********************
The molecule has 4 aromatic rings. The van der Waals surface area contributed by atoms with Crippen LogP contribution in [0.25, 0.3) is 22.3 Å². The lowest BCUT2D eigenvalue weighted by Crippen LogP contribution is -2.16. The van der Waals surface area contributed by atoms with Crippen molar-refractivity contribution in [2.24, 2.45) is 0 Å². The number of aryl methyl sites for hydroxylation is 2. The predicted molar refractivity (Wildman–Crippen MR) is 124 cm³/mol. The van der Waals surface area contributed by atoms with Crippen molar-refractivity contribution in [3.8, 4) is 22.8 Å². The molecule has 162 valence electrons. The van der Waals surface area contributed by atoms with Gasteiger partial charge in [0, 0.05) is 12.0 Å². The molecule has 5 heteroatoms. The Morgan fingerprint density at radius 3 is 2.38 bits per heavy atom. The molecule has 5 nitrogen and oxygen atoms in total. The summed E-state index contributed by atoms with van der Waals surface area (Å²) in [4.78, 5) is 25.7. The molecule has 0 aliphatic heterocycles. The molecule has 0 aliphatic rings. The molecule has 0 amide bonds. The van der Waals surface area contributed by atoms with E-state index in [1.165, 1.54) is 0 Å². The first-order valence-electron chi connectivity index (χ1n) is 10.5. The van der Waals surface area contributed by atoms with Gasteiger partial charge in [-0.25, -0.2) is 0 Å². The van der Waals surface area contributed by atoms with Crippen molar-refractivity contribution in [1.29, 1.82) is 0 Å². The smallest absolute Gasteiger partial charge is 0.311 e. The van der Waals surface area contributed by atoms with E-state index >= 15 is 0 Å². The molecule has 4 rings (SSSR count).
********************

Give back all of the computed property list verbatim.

The molecule has 4 aromatic rings. The van der Waals surface area contributed by atoms with Crippen LogP contribution in [0.25, 0.3) is 22.3 Å². The lowest BCUT2D eigenvalue weighted by Crippen LogP contribution is -2.16. The van der Waals surface area contributed by atoms with Crippen molar-refractivity contribution in [2.24, 2.45) is 0 Å². The number of aryl methyl sites for hydroxylation is 2. The predicted molar refractivity (Wildman–Crippen MR) is 124 cm³/mol. The van der Waals surface area contributed by atoms with Crippen molar-refractivity contribution in [3.8, 4) is 22.8 Å². The molecule has 162 valence electrons. The van der Waals surface area contributed by atoms with Gasteiger partial charge in [0, 0.05) is 12.0 Å². The molecule has 5 heteroatoms. The Morgan fingerprint density at radius 3 is 2.38 bits per heavy atom. The molecule has 5 nitrogen and oxygen atoms in total. The summed E-state index contributed by atoms with van der Waals surface area (Å²) in [4.78, 5) is 25.7. The molecule has 0 aliphatic heterocycles. The molecule has 0 aliphatic rings. The molecule has 0 amide bonds. The van der Waals surface area contributed by atoms with E-state index in [1.165, 1.54) is 0 Å². The first-order valence-electron chi connectivity index (χ1n) is 10.5. The van der Waals surface area contributed by atoms with Gasteiger partial charge in [-0.25, -0.2) is 0 Å². The van der Waals surface area contributed by atoms with Crippen molar-refractivity contribution in [1.29, 1.82) is 0 Å². The smallest absolute Gasteiger partial charge is 0.311 e. The van der Waals surface area contributed by atoms with E-state index >= 15 is 0 Å². The molecule has 4 rings (SSSR count).